By Patrick J. Buchanan
So Vladimir Putin in his U.N. address summarized his indictment of a U.S. foreign policy that has produced a series of disasters in the Middle East that we did not need the Russian leader to describe for us.
Fourteen years after we invaded Afghanistan, Afghan troops are once again fighting Taliban forces for control of Kunduz. Only 10,000 U.S. troops still in that ravaged country prevent the Taliban’s triumphal return to power.
A dozen years after George W. Bush invaded Iraq, ISIS occupies its second city, Mosul, controls its largest province, Anbar, and holds Anbar’s capital, Ramadi, as Baghdad turns away from us — to Tehran.
The cost to Iraqis of their “liberation”? A hundred thousand dead, half a million widows and fatherless children, millions gone from the country and, still, unending war.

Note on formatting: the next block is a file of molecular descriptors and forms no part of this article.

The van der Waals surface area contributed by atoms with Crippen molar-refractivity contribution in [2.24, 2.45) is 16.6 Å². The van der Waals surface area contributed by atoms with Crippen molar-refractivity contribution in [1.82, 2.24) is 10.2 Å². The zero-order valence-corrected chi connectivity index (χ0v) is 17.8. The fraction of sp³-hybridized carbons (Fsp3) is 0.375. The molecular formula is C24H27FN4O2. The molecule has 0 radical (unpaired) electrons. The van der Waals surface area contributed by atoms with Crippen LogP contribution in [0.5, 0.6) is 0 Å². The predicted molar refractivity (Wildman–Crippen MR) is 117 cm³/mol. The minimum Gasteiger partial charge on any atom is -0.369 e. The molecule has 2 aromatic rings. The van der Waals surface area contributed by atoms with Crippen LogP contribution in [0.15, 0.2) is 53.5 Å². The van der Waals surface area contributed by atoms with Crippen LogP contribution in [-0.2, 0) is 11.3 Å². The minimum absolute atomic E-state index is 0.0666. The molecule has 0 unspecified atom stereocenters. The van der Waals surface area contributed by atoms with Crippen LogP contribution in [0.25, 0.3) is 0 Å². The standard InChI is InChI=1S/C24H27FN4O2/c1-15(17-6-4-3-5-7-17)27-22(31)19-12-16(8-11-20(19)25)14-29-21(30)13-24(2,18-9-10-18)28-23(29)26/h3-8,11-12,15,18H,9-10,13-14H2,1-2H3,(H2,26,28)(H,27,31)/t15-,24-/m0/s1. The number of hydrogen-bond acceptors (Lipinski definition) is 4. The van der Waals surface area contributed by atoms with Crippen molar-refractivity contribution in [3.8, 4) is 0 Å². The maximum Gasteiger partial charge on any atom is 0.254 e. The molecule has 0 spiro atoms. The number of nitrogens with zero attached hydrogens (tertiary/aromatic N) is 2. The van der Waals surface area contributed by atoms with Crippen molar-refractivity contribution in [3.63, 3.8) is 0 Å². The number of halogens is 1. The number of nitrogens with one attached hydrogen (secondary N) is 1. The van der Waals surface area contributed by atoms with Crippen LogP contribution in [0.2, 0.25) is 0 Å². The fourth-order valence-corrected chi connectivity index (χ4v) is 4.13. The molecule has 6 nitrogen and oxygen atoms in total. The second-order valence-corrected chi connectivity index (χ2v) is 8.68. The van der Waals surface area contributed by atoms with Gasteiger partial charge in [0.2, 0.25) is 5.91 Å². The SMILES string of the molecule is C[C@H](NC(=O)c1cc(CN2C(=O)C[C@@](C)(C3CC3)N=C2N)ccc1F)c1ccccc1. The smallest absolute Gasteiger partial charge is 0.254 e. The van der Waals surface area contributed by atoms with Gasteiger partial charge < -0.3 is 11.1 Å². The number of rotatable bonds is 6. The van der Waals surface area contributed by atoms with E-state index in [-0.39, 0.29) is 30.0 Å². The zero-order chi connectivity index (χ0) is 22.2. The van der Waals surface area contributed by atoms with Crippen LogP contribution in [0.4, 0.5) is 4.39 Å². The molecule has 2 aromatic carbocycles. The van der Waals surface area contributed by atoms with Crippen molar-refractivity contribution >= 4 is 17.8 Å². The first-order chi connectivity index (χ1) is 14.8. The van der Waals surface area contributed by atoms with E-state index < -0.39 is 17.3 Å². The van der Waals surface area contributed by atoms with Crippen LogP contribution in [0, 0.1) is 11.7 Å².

How has Libya fared since we “liberated” that land? A failed state, it is torn apart by a civil war between an Islamist “Libya Dawn” in Tripoli and a Tobruk regime backed by Egypt’s dictator.
Then there is Yemen. Since March, when Houthi rebels chased a Saudi sock puppet from power, Riyadh, backed by U.S. ordinance and intel, has been bombing that poorest of nations in the Arab world.
Five thousand are dead and 25,000 wounded since March. And as the 25 million Yemeni depend on imports for food, which have been largely cut off, what is happening is described by one U.N. official as a “humanitarian catastrophe.”
“Yemen after five months looks like Syria after five years,” said the international head of the Red Cross on his return.
On Monday, the wedding party of a Houthi fighter was struck by air-launched missiles with 130 guests dead. Did we help to produce that?
What does Putin see as the ideological root of these disasters?
“After the end of the Cold War, a single center